Beshear takes first step in gaining federal help

 

Gov. Steve Beshear declared the site of the Eggners Ferry Bridge collapse a regional state emergency. The Delta Mariner crashed into it on Jan. 26. || Kylie Townsend/The News

Austin Ramsey
News Editor

State officials hope to be able to move forward in the replacement of a missing span on the Eggners Ferry Bridge with the availability of federal funding.

Gov. Steve Beshear signed an executive order Feb. 24 formally declaring the bridge site a regional state emergency, almost a month after an ocean-going vessel crashed into it, causing a 322-foot portion of the roadway to collapse on the bow of the ship.

Officials with the Kentucky Transportation Cabinet agree the governor’s measure is the first step in the process for paying for a replacement span through the Federal Highway Administration.

Beshear visited the site two weeks ago and announced the state would be moving ahead in paying for a ferry service to restore as much traffic on the U.S. 68/Ky. Hwy. 80 pass as possible.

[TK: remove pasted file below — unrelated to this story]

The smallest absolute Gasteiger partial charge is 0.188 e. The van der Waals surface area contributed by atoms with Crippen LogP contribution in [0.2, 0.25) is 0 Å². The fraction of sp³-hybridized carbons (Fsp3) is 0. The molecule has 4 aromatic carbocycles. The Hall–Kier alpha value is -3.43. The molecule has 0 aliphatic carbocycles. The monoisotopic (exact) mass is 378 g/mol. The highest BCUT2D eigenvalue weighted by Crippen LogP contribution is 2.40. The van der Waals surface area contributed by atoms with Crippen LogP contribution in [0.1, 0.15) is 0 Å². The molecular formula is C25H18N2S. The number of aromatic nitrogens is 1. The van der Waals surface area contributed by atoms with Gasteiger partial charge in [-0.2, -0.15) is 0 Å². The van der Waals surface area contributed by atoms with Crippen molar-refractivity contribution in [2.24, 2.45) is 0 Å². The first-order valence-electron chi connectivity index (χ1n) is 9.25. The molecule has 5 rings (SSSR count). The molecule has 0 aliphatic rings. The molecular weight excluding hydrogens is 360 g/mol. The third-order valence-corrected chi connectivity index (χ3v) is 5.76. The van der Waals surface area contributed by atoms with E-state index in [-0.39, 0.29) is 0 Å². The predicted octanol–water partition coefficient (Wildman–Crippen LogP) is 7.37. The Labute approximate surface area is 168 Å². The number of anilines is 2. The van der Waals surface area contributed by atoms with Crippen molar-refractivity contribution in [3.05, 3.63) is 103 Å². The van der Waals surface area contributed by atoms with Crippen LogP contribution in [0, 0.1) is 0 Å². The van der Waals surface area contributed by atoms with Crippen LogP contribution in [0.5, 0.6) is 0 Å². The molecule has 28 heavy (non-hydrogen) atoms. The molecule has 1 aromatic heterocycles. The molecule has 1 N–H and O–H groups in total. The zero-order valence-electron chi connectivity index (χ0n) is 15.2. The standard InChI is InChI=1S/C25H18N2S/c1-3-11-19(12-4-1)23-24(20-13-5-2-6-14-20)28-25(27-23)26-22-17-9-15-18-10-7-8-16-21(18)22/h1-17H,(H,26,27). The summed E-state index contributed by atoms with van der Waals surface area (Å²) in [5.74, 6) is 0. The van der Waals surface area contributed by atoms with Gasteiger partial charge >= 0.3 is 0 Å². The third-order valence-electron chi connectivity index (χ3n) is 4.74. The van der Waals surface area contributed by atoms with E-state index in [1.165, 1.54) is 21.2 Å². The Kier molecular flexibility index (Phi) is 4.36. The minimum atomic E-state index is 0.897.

Later that same week, the governor announced the bridge was structurally safe to handle constructing a temporary span that would require additional piers, increasing the cost.

But with this proclamation, Beshear can request federal funds to pay for both the ferry and replacement span projects. He said restoring the almost 3,000 car-a-day traffic over the Kentucky Lake platform was his utmost priority.

“We continue to explore every possible avenue in our efforts to restore traffic to this vital highway in western Kentucky,” Beshear said in his emergency declaration. “My executive order is one more step toward that objective. By working with our partners at FHWA, we hope to speed the process as much as possible.”

Keith Todd, spokesperson for the KTC, said the process after the governor’s order is comparable to that after the I-35 bridge over the Mississippi River in Minneapolis collapsed, killing 13 people and injuring 45.

Todd stressed that the extent of damage at the Minneapolis site was far more extensive than the Eggners Ferry Bridge collapse. He said the cleanup funding would likely follow a similar pattern, however. President George W. Bush’s immediate move to order that site a disaster area, allowed the FHWA to swiftly move in and aid in the cleanup and reconstruction work.

Todd said there is no set timeline for the completion of a replacement span project.

“If this goes through, (FHWA) should provide a fairly substantial amount,” he said.

Todd said no money would go into a new bridge, slated to be completed in the next five years.

Beshear’s proposed highway budget before the General Assembly has $330 million set aside for the new bridge.

KTC crews are still monitoring the existing bridge to ensure its structural stability.